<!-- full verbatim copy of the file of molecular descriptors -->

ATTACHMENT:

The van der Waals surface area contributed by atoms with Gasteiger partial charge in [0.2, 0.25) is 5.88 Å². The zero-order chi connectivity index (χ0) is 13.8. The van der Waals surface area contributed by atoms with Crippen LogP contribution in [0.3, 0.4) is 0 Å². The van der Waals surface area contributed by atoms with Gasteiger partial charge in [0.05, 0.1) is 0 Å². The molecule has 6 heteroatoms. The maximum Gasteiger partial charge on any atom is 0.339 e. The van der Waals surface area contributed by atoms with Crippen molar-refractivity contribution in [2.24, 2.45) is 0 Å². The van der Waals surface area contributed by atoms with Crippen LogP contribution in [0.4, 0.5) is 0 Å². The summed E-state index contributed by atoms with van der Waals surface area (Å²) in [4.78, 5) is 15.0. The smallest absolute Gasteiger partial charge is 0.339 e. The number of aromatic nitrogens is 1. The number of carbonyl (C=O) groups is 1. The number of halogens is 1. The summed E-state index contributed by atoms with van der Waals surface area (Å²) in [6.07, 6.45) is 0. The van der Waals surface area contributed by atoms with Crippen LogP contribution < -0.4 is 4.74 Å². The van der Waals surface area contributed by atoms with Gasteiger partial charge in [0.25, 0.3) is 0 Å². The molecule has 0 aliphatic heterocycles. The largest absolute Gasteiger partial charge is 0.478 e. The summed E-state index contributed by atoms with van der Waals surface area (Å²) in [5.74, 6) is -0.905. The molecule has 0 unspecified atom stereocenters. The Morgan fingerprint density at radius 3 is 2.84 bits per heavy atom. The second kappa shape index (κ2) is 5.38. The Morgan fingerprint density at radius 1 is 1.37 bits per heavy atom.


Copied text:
The van der Waals surface area contributed by atoms with Gasteiger partial charge in [0.2, 0.25) is 5.88 Å². The zero-order chi connectivity index (χ0) is 13.8. The van der Waals surface area contributed by atoms with Crippen LogP contribution in [0.3, 0.4) is 0 Å². The van der Waals surface area contributed by atoms with Gasteiger partial charge in [0.05, 0.1) is 0 Å². The molecule has 6 heteroatoms. The maximum Gasteiger partial charge on any atom is 0.339 e. The van der Waals surface area contributed by atoms with Crippen molar-refractivity contribution in [2.24, 2.45) is 0 Å². The van der Waals surface area contributed by atoms with Crippen LogP contribution in [0.4, 0.5) is 0 Å². The summed E-state index contributed by atoms with van der Waals surface area (Å²) in [4.78, 5) is 15.0. The smallest absolute Gasteiger partial charge is 0.339 e. The number of aromatic nitrogens is 1. The number of carbonyl (C=O) groups is 1. The number of halogens is 1. The summed E-state index contributed by atoms with van der Waals surface area (Å²) in [6.07, 6.45) is 0. The van der Waals surface area contributed by atoms with Crippen LogP contribution < -0.4 is 4.74 Å². The van der Waals surface area contributed by atoms with Gasteiger partial charge in [0.25, 0.3) is 0 Å². The molecule has 0 aliphatic heterocycles. The largest absolute Gasteiger partial charge is 0.478 e. The summed E-state index contributed by atoms with van der Waals surface area (Å²) in [5.74, 6) is -0.905. The molecule has 0 unspecified atom stereocenters. The Morgan fingerprint density at radius 3 is 2.84 bits per heavy atom. The second kappa shape index (κ2) is 5.38. The Morgan fingerprint density at radius 1 is 1.37 bits per heavy atom.